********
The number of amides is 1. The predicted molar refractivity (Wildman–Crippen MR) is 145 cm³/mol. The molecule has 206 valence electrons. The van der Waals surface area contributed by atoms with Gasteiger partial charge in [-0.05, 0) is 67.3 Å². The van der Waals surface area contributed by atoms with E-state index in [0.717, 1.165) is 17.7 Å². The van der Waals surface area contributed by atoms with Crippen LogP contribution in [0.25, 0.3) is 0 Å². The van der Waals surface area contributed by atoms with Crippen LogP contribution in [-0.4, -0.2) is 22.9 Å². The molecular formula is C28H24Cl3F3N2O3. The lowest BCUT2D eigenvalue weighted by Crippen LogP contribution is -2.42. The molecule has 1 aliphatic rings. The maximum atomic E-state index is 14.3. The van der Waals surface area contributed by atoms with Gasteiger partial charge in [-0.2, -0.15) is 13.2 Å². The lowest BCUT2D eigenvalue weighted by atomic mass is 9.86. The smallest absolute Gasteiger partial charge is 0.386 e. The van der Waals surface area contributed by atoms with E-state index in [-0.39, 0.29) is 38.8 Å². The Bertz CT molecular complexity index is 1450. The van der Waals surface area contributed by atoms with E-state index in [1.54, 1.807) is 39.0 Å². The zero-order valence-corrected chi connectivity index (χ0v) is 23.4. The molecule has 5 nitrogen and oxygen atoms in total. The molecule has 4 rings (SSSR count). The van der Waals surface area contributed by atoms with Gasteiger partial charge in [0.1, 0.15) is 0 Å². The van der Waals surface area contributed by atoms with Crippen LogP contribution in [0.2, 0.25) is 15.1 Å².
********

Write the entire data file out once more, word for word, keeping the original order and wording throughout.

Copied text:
The number of amides is 1. The predicted molar refractivity (Wildman–Crippen MR) is 145 cm³/mol. The molecule has 206 valence electrons. The van der Waals surface area contributed by atoms with Gasteiger partial charge in [-0.05, 0) is 67.3 Å². The van der Waals surface area contributed by atoms with E-state index in [0.717, 1.165) is 17.7 Å². The van der Waals surface area contributed by atoms with Crippen LogP contribution in [0.25, 0.3) is 0 Å². The van der Waals surface area contributed by atoms with Crippen LogP contribution in [-0.4, -0.2) is 22.9 Å². The molecular formula is C28H24Cl3F3N2O3. The lowest BCUT2D eigenvalue weighted by Crippen LogP contribution is -2.42. The molecule has 1 aliphatic rings. The maximum atomic E-state index is 14.3. The van der Waals surface area contributed by atoms with Gasteiger partial charge in [-0.2, -0.15) is 13.2 Å². The lowest BCUT2D eigenvalue weighted by atomic mass is 9.86. The smallest absolute Gasteiger partial charge is 0.386 e. The van der Waals surface area contributed by atoms with E-state index in [-0.39, 0.29) is 38.8 Å². The Bertz CT molecular complexity index is 1450. The van der Waals surface area contributed by atoms with E-state index in [1.54, 1.807) is 39.0 Å². The zero-order valence-corrected chi connectivity index (χ0v) is 23.4. The molecule has 5 nitrogen and oxygen atoms in total. The molecule has 4 rings (SSSR count). The van der Waals surface area contributed by atoms with Gasteiger partial charge in [0.1, 0.15) is 0 Å². The van der Waals surface area contributed by atoms with Crippen LogP contribution in [0.2, 0.25) is 15.1 Å².